Sunday 26 March 2006

Power struggle

A few months ago the City Council sent me details of a property development that's planned about half a mile from here. Under the planning laws those who may be affected have the right to have their say. I couldn't see any way in which the development in question could possibly impact on my property. But last Wednesday this thing appeared opposite my kitchen window:

Originally uploaded by David Farrer.

I've got quite used to the windmill now - it makes no noise and it's facscinating to see just how often the wind direction changes. But I wonder why the neighbours weren't consulted considering that we were asked about new homes being constructed half a mile away. I presume that it's all to do with the green cult - we can't go questioning that, can we? Anyway, I'm just informing anyone who's in the neighbourhood that I'm performing a limited test of my own home-built nuclear generator some time next week. It's only fair to let you know.


David Farrer said...

Comments made on previous template:

Neil Craig
i accept I was engaging in to much hyperbole & I would also accept that environmental nuisance is a genuine problem which probably does need government rule if we are to avoid the sort of oppressive lawyerism they have in the us, or indeed 2 armed homeowners defending their right. Still before the Town Planning & Town & Country Planning Acts we did have something which, by current standards was a fair approxiamation to fredom to build.

7 April 2006, 17:27:52 GMT+01:00
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Harry Powell
"What is "the environment" anyway? Everything? Then it is nothing in particular." 
I had thought it was fairly obvious we were discussing the built environment. Apparently it wasn't. 
"The best "environmental control" is an armed homeowner. " 
How reassuring to know all property disputes can be resolved at the point of a gun. Fuzzy thinking indeed...

29 March 2006, 15:39:51 GMT+01:00
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If you hide your mini-nuke in your compost heap, They can't detect it even by infra-red.

28 March 2006, 22:56:37 GMT+01:00
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Robert Speirs
The best "environmental control" is an armed homeowner. What is "the environment" anyway? Everything? Then it is nothing in particular. Fuzzy thinking comes from fuzzy ideas.

28 March 2006, 21:42:03 GMT+01:00
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The Blind-Winger
This is just the kind of thing old Reg The Hedge would thoroughly approve of. If only he was around to see it !

28 March 2006, 11:45:50 GMT+01:00
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Wild Pegasus
The common law of property includes the law of nuisance, a right to quiet and peaceable enjoyment of one's property. I think that precludes things like practicing your machine gun fire at 3:00 am. 
- Josh

28 March 2006, 01:22:08 GMT+01:00
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Harry Powell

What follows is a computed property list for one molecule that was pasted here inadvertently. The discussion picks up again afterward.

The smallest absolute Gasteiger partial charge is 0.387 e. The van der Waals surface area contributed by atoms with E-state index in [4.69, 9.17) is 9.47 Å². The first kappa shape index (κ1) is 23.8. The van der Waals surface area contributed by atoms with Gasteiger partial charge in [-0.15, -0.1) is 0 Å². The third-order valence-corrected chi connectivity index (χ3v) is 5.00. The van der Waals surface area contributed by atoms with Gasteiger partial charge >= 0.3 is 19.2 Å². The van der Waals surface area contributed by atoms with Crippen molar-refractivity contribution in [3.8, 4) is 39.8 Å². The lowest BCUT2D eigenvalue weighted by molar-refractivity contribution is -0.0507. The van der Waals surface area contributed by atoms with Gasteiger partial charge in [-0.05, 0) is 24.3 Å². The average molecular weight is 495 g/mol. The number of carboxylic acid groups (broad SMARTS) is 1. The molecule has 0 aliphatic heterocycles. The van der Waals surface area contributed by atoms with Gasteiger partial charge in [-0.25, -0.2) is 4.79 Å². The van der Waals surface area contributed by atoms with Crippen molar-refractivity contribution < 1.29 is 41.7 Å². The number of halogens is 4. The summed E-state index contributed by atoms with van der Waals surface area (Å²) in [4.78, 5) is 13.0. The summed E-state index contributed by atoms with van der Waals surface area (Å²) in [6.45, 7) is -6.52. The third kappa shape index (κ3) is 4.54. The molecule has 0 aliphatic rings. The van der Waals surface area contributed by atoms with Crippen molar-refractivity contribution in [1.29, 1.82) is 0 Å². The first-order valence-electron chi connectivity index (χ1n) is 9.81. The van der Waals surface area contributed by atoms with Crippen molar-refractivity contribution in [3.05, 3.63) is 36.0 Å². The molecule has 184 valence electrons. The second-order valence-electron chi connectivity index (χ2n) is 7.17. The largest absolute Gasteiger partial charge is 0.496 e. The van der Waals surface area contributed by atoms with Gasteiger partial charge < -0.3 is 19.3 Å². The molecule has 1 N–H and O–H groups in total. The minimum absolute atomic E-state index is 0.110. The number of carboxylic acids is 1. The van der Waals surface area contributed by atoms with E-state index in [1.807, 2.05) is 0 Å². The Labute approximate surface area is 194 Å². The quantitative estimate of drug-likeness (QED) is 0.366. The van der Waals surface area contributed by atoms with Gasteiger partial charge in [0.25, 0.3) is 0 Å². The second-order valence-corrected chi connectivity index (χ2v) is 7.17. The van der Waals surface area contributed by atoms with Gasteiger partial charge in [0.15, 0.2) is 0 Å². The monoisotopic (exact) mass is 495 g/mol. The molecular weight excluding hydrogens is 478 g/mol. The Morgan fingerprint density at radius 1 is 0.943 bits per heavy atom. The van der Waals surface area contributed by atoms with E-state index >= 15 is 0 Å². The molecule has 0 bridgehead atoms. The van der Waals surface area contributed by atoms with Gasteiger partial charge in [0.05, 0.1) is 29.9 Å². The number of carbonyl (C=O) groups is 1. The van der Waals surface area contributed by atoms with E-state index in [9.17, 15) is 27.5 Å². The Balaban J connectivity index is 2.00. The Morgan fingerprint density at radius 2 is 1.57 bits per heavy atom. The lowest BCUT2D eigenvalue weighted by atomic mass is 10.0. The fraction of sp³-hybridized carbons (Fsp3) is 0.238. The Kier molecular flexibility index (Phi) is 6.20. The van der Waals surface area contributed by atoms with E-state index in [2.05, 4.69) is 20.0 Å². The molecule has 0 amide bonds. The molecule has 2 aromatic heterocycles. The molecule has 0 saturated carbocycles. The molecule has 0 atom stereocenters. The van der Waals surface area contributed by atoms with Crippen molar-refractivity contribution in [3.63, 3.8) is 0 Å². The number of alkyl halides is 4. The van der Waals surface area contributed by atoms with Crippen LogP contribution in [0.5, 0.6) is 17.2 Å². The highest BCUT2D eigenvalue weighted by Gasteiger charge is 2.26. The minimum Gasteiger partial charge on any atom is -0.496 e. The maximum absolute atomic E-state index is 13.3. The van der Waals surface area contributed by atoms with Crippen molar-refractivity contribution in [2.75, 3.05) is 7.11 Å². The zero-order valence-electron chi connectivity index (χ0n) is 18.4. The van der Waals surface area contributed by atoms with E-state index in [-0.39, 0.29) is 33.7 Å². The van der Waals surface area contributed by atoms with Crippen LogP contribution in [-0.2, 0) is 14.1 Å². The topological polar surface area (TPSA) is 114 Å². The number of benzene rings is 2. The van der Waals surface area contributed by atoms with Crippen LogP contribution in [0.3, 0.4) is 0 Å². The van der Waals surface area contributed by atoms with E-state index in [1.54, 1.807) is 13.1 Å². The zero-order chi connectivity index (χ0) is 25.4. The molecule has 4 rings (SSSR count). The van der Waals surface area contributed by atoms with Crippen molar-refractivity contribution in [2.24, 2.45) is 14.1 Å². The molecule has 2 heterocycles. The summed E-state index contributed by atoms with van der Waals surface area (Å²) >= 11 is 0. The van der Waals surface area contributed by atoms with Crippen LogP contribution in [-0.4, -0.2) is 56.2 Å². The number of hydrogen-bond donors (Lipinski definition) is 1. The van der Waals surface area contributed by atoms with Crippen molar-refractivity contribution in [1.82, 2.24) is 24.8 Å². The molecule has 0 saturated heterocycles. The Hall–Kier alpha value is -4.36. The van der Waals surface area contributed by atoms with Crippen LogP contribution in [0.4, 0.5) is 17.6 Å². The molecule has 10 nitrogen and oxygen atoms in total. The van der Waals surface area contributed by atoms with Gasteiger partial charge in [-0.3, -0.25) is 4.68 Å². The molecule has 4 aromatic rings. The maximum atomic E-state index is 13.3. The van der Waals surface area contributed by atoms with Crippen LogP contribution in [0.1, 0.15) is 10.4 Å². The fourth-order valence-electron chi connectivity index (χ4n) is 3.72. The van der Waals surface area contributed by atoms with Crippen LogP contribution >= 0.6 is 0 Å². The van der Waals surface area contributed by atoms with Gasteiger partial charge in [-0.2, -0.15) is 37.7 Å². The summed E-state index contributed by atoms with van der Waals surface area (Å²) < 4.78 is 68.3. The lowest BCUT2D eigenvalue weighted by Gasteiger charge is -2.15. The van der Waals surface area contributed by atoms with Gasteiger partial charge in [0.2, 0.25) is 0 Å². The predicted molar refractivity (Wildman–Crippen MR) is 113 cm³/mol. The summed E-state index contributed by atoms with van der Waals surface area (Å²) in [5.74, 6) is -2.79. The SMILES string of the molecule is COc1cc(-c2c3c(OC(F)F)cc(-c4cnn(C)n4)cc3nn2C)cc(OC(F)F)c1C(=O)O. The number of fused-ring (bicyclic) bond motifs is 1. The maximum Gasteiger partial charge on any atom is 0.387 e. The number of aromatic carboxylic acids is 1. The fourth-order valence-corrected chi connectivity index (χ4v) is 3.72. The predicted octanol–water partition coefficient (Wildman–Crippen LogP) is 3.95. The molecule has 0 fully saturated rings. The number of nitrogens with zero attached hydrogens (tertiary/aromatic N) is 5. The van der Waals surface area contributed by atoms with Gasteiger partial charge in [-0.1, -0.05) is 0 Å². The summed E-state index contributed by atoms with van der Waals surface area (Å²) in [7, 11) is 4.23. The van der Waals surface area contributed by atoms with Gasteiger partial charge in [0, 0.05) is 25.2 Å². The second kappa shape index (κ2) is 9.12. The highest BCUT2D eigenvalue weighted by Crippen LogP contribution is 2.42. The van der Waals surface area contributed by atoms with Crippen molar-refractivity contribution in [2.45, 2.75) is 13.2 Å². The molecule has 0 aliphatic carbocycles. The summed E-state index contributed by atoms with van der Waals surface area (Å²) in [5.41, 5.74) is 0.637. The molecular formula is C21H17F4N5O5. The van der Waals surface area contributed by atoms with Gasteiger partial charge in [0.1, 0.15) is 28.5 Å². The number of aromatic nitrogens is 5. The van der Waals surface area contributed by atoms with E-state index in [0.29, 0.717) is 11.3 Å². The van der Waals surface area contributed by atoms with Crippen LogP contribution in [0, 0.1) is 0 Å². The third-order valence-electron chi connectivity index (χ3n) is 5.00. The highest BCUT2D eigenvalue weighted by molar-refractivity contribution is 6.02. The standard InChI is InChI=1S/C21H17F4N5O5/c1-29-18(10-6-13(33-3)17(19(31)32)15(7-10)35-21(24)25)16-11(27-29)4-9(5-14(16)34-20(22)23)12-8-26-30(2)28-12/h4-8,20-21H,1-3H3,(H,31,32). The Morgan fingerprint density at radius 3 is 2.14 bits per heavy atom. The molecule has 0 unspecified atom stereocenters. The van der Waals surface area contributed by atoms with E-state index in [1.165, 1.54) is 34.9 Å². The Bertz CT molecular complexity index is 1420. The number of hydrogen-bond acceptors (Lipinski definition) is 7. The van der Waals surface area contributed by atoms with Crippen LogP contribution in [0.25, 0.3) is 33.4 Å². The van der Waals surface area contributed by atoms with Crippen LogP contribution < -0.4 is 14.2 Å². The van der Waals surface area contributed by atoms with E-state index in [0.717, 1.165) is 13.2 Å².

"Very much like Great Britain before the Town & Country Planning Act of 1947" 
So including the Town Planning Acts of 1909, 1919, 1925, and 1932, then? Ending the nationalisation of the right to development is one thing, but doing away with all enviromental controls is quite another. Or is that not the anarchist position?

27 March 2006, 20:35:01 GMT+01:00
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David Farrer said...

Neil Craig
" explain to me how a world without planning controls works" 
Very much like Great Britain before the Town & Country Planning Act of 1947 
Actually that windmill looks rather neat & so long as it isn't noisy & so long as there aren't thousands of them, could be quite atttractive. I suspect your neighbour got a grant for about half the cost, which still doesn't bring it close to being economic.

27 March 2006, 19:13:53 GMT+01:00
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Harry Powell
It seems to me that common law principles are rather weak when it comes to dealing with the negative externalities of other people's unilateral planning decisions. Neither nuisance or ancient lights have, as far as I know, been successfully brought to bear on the problem of leylandii, for example. Anarcho-capitalists and common law fundementalists will have to explain to me how a world without planning controls works, becuase I have to admit I'm stuggling with that one.

27 March 2006, 14:24:23 GMT+01:00
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Andrew Duffin
It probably doesn't need any planning permission. Hence, no "neighbour notification". 
Why worry anyway, us libertarians don't believe in planning, do we? 
btw you can get a good laugh out of it too - the thing costs over a grand (see comment above) and might pay for itself in, oh I don't know, about thirty or forty years.  
Unless you count the interest that could have been earned by simply putting the money in a bank... 
Better value, at least, for you and me than all those ginormous ones currently infesting the Ayrshire hills, to the great enrichment of the landowners, installers, and manufacturers (mostly foreign) and the relative impoverishment of the rest of us.

27 March 2006, 12:32:57 GMT+01:00
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It probably wasn't your point to advertise these, but this reminded me to look into them since I live on the coast (lots of wind here). 
Only problem is they cost about two grand before installation. I'll look again if one day you can pick up self-install kits for £99 in B&Q. 
Maybe if I wasn't already forced to pay subsidies to big energy projects one of these would be more attractive.

27 March 2006, 11:27:49 GMT+01:00